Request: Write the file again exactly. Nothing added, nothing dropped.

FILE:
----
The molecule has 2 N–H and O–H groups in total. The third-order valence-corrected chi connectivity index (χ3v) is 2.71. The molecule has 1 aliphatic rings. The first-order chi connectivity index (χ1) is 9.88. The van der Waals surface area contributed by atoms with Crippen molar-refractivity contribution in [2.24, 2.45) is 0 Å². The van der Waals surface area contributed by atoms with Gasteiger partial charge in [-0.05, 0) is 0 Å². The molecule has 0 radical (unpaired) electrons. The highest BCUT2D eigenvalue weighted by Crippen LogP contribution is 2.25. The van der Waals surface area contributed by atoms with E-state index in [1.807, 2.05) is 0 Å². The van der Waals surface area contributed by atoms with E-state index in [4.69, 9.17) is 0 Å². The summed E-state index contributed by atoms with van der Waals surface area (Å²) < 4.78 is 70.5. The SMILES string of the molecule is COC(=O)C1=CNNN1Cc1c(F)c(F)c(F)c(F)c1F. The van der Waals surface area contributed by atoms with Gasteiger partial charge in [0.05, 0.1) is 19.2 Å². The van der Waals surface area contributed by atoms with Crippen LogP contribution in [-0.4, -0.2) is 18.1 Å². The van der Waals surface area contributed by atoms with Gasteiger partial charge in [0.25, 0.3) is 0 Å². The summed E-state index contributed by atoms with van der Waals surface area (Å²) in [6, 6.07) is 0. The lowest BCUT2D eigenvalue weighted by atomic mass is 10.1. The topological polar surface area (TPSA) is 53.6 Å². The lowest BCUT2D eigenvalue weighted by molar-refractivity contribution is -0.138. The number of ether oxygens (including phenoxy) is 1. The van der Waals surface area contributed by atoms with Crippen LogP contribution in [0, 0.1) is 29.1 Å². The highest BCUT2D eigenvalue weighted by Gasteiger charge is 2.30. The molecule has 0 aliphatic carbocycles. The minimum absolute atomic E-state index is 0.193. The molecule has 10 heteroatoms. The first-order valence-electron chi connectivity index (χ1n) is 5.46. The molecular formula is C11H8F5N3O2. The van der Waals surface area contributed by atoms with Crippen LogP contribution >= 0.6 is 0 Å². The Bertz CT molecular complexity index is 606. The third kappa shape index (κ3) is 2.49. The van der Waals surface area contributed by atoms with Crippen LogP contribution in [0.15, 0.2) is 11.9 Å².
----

The molecule has 2 N–H and O–H groups in total. The third-order valence-corrected chi connectivity index (χ3v) is 2.71. The molecule has 1 aliphatic rings. The first-order chi connectivity index (χ1) is 9.88. The van der Waals surface area contributed by atoms with Crippen molar-refractivity contribution in [2.24, 2.45) is 0 Å². The van der Waals surface area contributed by atoms with Gasteiger partial charge in [-0.05, 0) is 0 Å². The molecule has 0 radical (unpaired) electrons. The highest BCUT2D eigenvalue weighted by Crippen LogP contribution is 2.25. The van der Waals surface area contributed by atoms with E-state index in [1.807, 2.05) is 0 Å². The van der Waals surface area contributed by atoms with E-state index in [4.69, 9.17) is 0 Å². The summed E-state index contributed by atoms with van der Waals surface area (Å²) < 4.78 is 70.5. The SMILES string of the molecule is COC(=O)C1=CNNN1Cc1c(F)c(F)c(F)c(F)c1F. The van der Waals surface area contributed by atoms with Gasteiger partial charge in [0.05, 0.1) is 19.2 Å². The van der Waals surface area contributed by atoms with Crippen LogP contribution in [-0.4, -0.2) is 18.1 Å². The van der Waals surface area contributed by atoms with Gasteiger partial charge in [0.25, 0.3) is 0 Å². The summed E-state index contributed by atoms with van der Waals surface area (Å²) in [6, 6.07) is 0. The lowest BCUT2D eigenvalue weighted by atomic mass is 10.1. The topological polar surface area (TPSA) is 53.6 Å². The lowest BCUT2D eigenvalue weighted by molar-refractivity contribution is -0.138. The number of ether oxygens (including phenoxy) is 1. The van der Waals surface area contributed by atoms with Crippen LogP contribution in [0, 0.1) is 29.1 Å². The highest BCUT2D eigenvalue weighted by Gasteiger charge is 2.30. The molecule has 0 aliphatic carbocycles. The minimum absolute atomic E-state index is 0.193. The molecule has 10 heteroatoms. The first-order valence-electron chi connectivity index (χ1n) is 5.46. The molecular formula is C11H8F5N3O2. The van der Waals surface area contributed by atoms with Crippen LogP contribution >= 0.6 is 0 Å². The Bertz CT molecular complexity index is 606. The third kappa shape index (κ3) is 2.49. The van der Waals surface area contributed by atoms with Crippen LogP contribution in [0.15, 0.2) is 11.9 Å².